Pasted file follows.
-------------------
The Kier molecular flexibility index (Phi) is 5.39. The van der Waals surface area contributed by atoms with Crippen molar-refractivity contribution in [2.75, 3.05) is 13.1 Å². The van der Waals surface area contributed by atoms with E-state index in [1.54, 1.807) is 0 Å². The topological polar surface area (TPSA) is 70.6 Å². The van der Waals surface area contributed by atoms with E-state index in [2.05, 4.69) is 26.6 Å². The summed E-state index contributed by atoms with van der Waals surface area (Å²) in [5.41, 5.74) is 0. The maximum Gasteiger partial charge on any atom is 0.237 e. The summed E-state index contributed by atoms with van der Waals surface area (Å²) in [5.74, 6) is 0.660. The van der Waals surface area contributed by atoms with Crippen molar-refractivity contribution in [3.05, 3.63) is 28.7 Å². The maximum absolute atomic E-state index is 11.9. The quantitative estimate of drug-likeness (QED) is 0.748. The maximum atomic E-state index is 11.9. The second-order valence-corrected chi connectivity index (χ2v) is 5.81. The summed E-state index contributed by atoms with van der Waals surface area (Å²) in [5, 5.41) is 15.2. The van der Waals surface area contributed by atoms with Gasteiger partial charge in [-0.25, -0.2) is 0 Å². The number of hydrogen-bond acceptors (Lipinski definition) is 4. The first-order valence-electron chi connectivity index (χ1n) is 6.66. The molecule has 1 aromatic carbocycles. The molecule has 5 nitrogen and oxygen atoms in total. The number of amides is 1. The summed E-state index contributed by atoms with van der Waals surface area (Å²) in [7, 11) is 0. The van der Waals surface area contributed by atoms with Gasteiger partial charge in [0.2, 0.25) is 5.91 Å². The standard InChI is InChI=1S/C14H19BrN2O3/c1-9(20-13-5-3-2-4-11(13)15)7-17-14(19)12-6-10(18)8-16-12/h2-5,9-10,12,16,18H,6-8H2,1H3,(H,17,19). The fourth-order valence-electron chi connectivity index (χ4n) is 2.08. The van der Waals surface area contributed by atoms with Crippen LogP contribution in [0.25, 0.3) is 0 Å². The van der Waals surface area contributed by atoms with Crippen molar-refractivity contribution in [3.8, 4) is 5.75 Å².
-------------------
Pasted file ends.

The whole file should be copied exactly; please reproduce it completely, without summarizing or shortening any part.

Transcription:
The Kier molecular flexibility index (Phi) is 5.39. The van der Waals surface area contributed by atoms with Crippen molar-refractivity contribution in [2.75, 3.05) is 13.1 Å². The van der Waals surface area contributed by atoms with E-state index in [1.54, 1.807) is 0 Å². The topological polar surface area (TPSA) is 70.6 Å². The van der Waals surface area contributed by atoms with E-state index in [2.05, 4.69) is 26.6 Å². The summed E-state index contributed by atoms with van der Waals surface area (Å²) in [5.41, 5.74) is 0. The maximum Gasteiger partial charge on any atom is 0.237 e. The summed E-state index contributed by atoms with van der Waals surface area (Å²) in [5.74, 6) is 0.660. The van der Waals surface area contributed by atoms with Crippen molar-refractivity contribution in [3.05, 3.63) is 28.7 Å². The maximum absolute atomic E-state index is 11.9. The quantitative estimate of drug-likeness (QED) is 0.748. The maximum atomic E-state index is 11.9. The second-order valence-corrected chi connectivity index (χ2v) is 5.81. The summed E-state index contributed by atoms with van der Waals surface area (Å²) in [5, 5.41) is 15.2. The van der Waals surface area contributed by atoms with Gasteiger partial charge in [-0.25, -0.2) is 0 Å². The number of hydrogen-bond acceptors (Lipinski definition) is 4. The first-order valence-electron chi connectivity index (χ1n) is 6.66. The molecule has 1 aromatic carbocycles. The molecule has 5 nitrogen and oxygen atoms in total. The number of amides is 1. The summed E-state index contributed by atoms with van der Waals surface area (Å²) in [7, 11) is 0. The van der Waals surface area contributed by atoms with Gasteiger partial charge in [0.2, 0.25) is 5.91 Å². The standard InChI is InChI=1S/C14H19BrN2O3/c1-9(20-13-5-3-2-4-11(13)15)7-17-14(19)12-6-10(18)8-16-12/h2-5,9-10,12,16,18H,6-8H2,1H3,(H,17,19). The fourth-order valence-electron chi connectivity index (χ4n) is 2.08. The van der Waals surface area contributed by atoms with Crippen LogP contribution in [0.25, 0.3) is 0 Å². The van der Waals surface area contributed by atoms with Crippen molar-refractivity contribution in [3.8, 4) is 5.75 Å².